91.7 Ann Arbor/Detroit 104.1 Grand Rapids 91.3 Port Huron 89.7 Lansing 91.1 Flint
Play Live Radio
Next Up:
Available On Air Stations

To avoid encounters with black bears, remove bird feeders

Jethro Taylor
Flickr, http://michrad.io/1LXrdJM
About 2,000 black bears live in the northern Lower Peninsula. Another 10,000 live in the U.P.

For rural residents worried about visits from black bears this spring and summer, a wildlife expert has some advice: Take down your bird feeders, at least for now.

Katie Keen of the Michigan Department of Natural Resources says bears are particularly attracted to bird seed and suet because they have higher fat content than natural food sources such as roots of early spring plants and insect larvae.

Once a bear finds a bird feeder, it will keep coming back until the seed is gone or the feeder is removed.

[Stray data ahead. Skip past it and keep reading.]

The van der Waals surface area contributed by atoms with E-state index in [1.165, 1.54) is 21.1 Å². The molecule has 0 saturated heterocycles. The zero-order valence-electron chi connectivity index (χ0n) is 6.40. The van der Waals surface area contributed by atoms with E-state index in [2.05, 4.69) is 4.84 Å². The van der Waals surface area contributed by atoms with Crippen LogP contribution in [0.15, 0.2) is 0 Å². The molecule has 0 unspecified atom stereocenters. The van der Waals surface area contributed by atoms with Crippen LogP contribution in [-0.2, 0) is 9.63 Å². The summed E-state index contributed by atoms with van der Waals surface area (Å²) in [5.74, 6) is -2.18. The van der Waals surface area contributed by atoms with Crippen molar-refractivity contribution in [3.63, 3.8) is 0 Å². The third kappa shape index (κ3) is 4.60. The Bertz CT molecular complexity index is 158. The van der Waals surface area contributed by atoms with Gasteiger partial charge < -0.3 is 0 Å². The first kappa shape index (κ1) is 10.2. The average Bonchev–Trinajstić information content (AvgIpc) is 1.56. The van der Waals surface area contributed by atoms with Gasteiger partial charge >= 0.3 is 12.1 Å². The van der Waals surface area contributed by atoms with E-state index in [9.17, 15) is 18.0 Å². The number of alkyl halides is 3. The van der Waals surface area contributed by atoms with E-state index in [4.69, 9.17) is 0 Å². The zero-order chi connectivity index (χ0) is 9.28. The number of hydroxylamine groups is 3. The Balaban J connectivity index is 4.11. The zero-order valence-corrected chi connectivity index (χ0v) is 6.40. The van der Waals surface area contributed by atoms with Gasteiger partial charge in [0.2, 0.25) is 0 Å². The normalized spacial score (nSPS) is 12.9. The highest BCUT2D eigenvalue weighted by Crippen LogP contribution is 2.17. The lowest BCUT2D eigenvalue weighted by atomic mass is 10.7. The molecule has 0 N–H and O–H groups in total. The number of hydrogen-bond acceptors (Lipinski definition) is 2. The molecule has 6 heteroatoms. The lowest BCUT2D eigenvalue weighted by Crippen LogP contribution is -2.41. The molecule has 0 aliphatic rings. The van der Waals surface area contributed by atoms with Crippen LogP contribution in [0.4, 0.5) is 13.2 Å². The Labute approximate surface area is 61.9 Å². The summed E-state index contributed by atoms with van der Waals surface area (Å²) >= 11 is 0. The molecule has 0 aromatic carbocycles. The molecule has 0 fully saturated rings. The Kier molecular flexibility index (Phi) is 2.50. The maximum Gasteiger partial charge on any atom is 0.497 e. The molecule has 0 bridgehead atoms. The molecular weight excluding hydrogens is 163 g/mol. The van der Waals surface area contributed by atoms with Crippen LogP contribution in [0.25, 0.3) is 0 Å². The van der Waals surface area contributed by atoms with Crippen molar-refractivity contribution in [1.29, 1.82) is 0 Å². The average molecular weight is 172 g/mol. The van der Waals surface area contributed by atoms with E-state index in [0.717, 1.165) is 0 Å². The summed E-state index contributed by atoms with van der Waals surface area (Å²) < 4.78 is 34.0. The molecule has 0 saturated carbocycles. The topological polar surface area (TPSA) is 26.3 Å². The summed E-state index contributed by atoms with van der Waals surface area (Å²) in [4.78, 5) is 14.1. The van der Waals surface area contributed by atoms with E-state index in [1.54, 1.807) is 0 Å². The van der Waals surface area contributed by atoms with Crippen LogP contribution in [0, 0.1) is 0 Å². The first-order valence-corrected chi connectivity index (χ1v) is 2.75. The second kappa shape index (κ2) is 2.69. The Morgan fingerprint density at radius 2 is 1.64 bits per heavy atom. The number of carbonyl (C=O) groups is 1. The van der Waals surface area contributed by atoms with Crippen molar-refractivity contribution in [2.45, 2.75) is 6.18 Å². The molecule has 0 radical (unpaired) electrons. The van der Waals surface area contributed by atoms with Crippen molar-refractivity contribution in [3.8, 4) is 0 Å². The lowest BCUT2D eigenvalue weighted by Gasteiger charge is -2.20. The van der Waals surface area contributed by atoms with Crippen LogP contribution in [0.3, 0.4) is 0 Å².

Keen says bears that get used to eating around homes, yards and neighborhoods will lose their natural fear of humans, making conflicts more likely.

Residents in areas where bear sightings are common are also advised to keep trash cans secure.

She says it's dangerous to intentionally feed or try to tame a bear.

Michigan is home to approximately 12,000 black bears throughout the northern Lower Peninsula and the Upper Peninsula.

The Associated Press is an independent global news organization dedicated to factual reporting.
Emma is a producer for the digital content team at Michigan Radio. Her duties span all things web-related, from news reporting and photography to digital fundraising and graphic design. She also produces the station's daily newsletter, The Michigan Radio Beat.
Related Content